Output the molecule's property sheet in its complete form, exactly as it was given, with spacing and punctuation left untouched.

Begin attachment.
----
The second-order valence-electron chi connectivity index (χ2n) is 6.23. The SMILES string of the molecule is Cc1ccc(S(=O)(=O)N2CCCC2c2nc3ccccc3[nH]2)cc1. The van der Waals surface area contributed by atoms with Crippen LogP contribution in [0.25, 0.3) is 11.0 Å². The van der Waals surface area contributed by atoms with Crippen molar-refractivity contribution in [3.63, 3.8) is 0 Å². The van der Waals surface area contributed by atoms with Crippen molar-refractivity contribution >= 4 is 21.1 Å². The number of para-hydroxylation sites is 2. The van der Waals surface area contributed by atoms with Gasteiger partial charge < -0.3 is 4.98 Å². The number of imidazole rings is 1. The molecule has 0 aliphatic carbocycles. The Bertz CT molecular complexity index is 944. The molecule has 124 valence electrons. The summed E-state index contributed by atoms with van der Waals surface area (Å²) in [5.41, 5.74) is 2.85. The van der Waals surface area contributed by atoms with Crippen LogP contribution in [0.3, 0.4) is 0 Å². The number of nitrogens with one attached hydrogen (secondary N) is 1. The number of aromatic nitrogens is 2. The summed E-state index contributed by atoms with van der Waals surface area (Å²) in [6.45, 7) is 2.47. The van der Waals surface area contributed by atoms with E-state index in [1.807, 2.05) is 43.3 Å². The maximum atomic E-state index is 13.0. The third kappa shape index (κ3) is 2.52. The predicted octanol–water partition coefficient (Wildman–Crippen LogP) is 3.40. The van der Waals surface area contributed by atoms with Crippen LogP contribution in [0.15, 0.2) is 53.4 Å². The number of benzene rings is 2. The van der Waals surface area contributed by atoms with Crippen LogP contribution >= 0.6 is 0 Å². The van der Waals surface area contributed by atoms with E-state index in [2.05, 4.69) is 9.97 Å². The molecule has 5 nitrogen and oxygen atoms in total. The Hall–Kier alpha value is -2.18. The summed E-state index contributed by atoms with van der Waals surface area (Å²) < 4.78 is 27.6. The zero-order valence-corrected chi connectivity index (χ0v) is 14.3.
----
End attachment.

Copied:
The second-order valence-electron chi connectivity index (χ2n) is 6.23. The SMILES string of the molecule is Cc1ccc(S(=O)(=O)N2CCCC2c2nc3ccccc3[nH]2)cc1. The van der Waals surface area contributed by atoms with Crippen LogP contribution in [0.25, 0.3) is 11.0 Å². The van der Waals surface area contributed by atoms with Crippen molar-refractivity contribution in [3.63, 3.8) is 0 Å². The van der Waals surface area contributed by atoms with Crippen molar-refractivity contribution >= 4 is 21.1 Å². The number of para-hydroxylation sites is 2. The van der Waals surface area contributed by atoms with Gasteiger partial charge < -0.3 is 4.98 Å². The number of imidazole rings is 1. The molecule has 0 aliphatic carbocycles. The Bertz CT molecular complexity index is 944. The molecule has 124 valence electrons. The summed E-state index contributed by atoms with van der Waals surface area (Å²) in [5.41, 5.74) is 2.85. The van der Waals surface area contributed by atoms with Crippen LogP contribution in [0.3, 0.4) is 0 Å². The number of nitrogens with one attached hydrogen (secondary N) is 1. The number of aromatic nitrogens is 2. The summed E-state index contributed by atoms with van der Waals surface area (Å²) in [6.45, 7) is 2.47. The van der Waals surface area contributed by atoms with E-state index in [1.807, 2.05) is 43.3 Å². The maximum atomic E-state index is 13.0. The third kappa shape index (κ3) is 2.52. The predicted octanol–water partition coefficient (Wildman–Crippen LogP) is 3.40. The van der Waals surface area contributed by atoms with Crippen LogP contribution in [0.15, 0.2) is 53.4 Å². The number of benzene rings is 2. The van der Waals surface area contributed by atoms with Crippen LogP contribution >= 0.6 is 0 Å². The van der Waals surface area contributed by atoms with E-state index in [2.05, 4.69) is 9.97 Å². The molecule has 5 nitrogen and oxygen atoms in total. The Hall–Kier alpha value is -2.18. The summed E-state index contributed by atoms with van der Waals surface area (Å²) < 4.78 is 27.6. The zero-order valence-corrected chi connectivity index (χ0v) is 14.3.